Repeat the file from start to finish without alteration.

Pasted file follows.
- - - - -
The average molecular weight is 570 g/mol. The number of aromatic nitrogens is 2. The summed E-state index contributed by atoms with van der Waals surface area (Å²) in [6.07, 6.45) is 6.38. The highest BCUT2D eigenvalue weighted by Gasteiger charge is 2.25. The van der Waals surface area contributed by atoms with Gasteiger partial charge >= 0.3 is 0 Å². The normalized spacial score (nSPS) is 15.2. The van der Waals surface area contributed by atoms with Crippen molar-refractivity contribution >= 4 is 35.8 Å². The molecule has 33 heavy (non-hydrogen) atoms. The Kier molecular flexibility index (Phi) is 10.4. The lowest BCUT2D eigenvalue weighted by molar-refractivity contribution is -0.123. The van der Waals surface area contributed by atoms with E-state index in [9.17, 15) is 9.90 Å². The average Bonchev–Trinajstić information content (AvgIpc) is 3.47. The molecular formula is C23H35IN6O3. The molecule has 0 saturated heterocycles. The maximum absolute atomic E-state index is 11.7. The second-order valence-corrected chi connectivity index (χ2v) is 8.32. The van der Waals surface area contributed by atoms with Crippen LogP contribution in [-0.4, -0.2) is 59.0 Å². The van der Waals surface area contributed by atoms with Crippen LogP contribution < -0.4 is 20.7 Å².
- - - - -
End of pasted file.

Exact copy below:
The average molecular weight is 570 g/mol. The number of aromatic nitrogens is 2. The summed E-state index contributed by atoms with van der Waals surface area (Å²) in [6.07, 6.45) is 6.38. The highest BCUT2D eigenvalue weighted by Gasteiger charge is 2.25. The van der Waals surface area contributed by atoms with Gasteiger partial charge >= 0.3 is 0 Å². The normalized spacial score (nSPS) is 15.2. The van der Waals surface area contributed by atoms with Crippen molar-refractivity contribution >= 4 is 35.8 Å². The molecule has 33 heavy (non-hydrogen) atoms. The Kier molecular flexibility index (Phi) is 10.4. The lowest BCUT2D eigenvalue weighted by molar-refractivity contribution is -0.123. The van der Waals surface area contributed by atoms with E-state index in [9.17, 15) is 9.90 Å². The average Bonchev–Trinajstić information content (AvgIpc) is 3.47. The molecular formula is C23H35IN6O3. The molecule has 0 saturated heterocycles. The maximum absolute atomic E-state index is 11.7. The second-order valence-corrected chi connectivity index (χ2v) is 8.32. The van der Waals surface area contributed by atoms with Crippen LogP contribution in [-0.4, -0.2) is 59.0 Å². The van der Waals surface area contributed by atoms with Crippen LogP contribution < -0.4 is 20.7 Å².